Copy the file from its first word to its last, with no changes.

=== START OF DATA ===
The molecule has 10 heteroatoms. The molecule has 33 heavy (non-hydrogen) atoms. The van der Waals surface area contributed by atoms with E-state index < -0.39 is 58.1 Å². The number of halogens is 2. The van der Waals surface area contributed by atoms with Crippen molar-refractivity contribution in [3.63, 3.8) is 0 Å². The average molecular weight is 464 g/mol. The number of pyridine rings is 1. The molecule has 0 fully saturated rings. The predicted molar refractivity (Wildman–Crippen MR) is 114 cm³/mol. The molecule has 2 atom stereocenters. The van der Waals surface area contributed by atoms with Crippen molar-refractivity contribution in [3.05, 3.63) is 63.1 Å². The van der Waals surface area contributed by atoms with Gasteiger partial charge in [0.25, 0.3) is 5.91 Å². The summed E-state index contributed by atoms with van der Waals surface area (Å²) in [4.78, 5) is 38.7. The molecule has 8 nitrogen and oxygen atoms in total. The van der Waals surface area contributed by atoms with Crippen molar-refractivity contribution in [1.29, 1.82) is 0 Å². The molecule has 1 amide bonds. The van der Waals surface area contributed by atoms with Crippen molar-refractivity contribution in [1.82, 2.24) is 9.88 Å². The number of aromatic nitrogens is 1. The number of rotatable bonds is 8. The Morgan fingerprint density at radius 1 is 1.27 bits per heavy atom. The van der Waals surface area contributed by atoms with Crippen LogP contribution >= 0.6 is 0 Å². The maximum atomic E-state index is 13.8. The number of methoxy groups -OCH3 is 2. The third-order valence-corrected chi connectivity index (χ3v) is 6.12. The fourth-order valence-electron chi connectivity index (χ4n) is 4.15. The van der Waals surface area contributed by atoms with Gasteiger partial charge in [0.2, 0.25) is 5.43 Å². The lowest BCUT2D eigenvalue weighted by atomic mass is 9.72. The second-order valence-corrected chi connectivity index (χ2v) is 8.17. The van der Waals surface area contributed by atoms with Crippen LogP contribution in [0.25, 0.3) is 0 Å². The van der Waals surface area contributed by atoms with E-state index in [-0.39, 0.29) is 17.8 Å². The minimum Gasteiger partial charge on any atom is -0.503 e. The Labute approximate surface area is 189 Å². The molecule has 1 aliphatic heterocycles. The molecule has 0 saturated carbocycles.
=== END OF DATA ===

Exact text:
The molecule has 10 heteroatoms. The molecule has 33 heavy (non-hydrogen) atoms. The van der Waals surface area contributed by atoms with E-state index < -0.39 is 58.1 Å². The number of halogens is 2. The van der Waals surface area contributed by atoms with Crippen molar-refractivity contribution in [3.63, 3.8) is 0 Å². The average molecular weight is 464 g/mol. The number of pyridine rings is 1. The molecule has 0 fully saturated rings. The predicted molar refractivity (Wildman–Crippen MR) is 114 cm³/mol. The molecule has 2 atom stereocenters. The van der Waals surface area contributed by atoms with Crippen molar-refractivity contribution in [3.05, 3.63) is 63.1 Å². The van der Waals surface area contributed by atoms with Gasteiger partial charge in [0.25, 0.3) is 5.91 Å². The summed E-state index contributed by atoms with van der Waals surface area (Å²) in [4.78, 5) is 38.7. The molecule has 8 nitrogen and oxygen atoms in total. The van der Waals surface area contributed by atoms with Crippen molar-refractivity contribution in [1.29, 1.82) is 0 Å². The molecule has 1 amide bonds. The van der Waals surface area contributed by atoms with Crippen molar-refractivity contribution in [1.82, 2.24) is 9.88 Å². The number of aromatic nitrogens is 1. The number of rotatable bonds is 8. The Morgan fingerprint density at radius 1 is 1.27 bits per heavy atom. The van der Waals surface area contributed by atoms with Crippen LogP contribution >= 0.6 is 0 Å². The maximum atomic E-state index is 13.8. The number of methoxy groups -OCH3 is 2. The third-order valence-corrected chi connectivity index (χ3v) is 6.12. The fourth-order valence-electron chi connectivity index (χ4n) is 4.15. The van der Waals surface area contributed by atoms with Gasteiger partial charge in [0.2, 0.25) is 5.43 Å². The lowest BCUT2D eigenvalue weighted by atomic mass is 9.72. The second-order valence-corrected chi connectivity index (χ2v) is 8.17. The van der Waals surface area contributed by atoms with Crippen LogP contribution in [0.25, 0.3) is 0 Å². The van der Waals surface area contributed by atoms with E-state index in [-0.39, 0.29) is 17.8 Å². The minimum Gasteiger partial charge on any atom is -0.503 e. The Labute approximate surface area is 189 Å². The molecule has 1 aliphatic heterocycles. The molecule has 0 saturated carbocycles.